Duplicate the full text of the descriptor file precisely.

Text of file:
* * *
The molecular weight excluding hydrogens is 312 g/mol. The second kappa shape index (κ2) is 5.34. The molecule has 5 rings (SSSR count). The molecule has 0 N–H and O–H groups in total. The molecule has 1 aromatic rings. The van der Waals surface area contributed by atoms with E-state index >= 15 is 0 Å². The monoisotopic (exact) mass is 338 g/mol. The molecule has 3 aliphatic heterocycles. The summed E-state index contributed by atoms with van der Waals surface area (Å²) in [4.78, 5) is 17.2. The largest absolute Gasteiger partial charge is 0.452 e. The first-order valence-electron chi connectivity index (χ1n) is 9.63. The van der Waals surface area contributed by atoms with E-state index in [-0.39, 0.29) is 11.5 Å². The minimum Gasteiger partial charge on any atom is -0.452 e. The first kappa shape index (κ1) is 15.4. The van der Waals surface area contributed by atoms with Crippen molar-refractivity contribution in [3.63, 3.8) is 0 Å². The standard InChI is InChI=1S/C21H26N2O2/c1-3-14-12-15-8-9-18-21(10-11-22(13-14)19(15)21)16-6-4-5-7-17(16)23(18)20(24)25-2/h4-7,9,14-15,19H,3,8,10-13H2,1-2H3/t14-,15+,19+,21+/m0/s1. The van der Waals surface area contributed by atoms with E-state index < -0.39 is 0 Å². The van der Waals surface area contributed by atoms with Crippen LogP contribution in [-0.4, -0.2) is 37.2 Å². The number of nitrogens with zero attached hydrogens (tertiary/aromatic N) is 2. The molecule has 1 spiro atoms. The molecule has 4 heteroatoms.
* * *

The molecular weight excluding hydrogens is 312 g/mol. The second kappa shape index (κ2) is 5.34. The molecule has 5 rings (SSSR count). The molecule has 0 N–H and O–H groups in total. The molecule has 1 aromatic rings. The van der Waals surface area contributed by atoms with E-state index >= 15 is 0 Å². The monoisotopic (exact) mass is 338 g/mol. The molecule has 3 aliphatic heterocycles. The summed E-state index contributed by atoms with van der Waals surface area (Å²) in [4.78, 5) is 17.2. The largest absolute Gasteiger partial charge is 0.452 e. The first-order valence-electron chi connectivity index (χ1n) is 9.63. The van der Waals surface area contributed by atoms with E-state index in [-0.39, 0.29) is 11.5 Å². The minimum Gasteiger partial charge on any atom is -0.452 e. The first kappa shape index (κ1) is 15.4. The van der Waals surface area contributed by atoms with Crippen molar-refractivity contribution in [3.63, 3.8) is 0 Å². The standard InChI is InChI=1S/C21H26N2O2/c1-3-14-12-15-8-9-18-21(10-11-22(13-14)19(15)21)16-6-4-5-7-17(16)23(18)20(24)25-2/h4-7,9,14-15,19H,3,8,10-13H2,1-2H3/t14-,15+,19+,21+/m0/s1. The van der Waals surface area contributed by atoms with E-state index < -0.39 is 0 Å². The van der Waals surface area contributed by atoms with Crippen LogP contribution in [-0.4, -0.2) is 37.2 Å². The number of nitrogens with zero attached hydrogens (tertiary/aromatic N) is 2. The molecule has 1 spiro atoms. The molecule has 4 heteroatoms.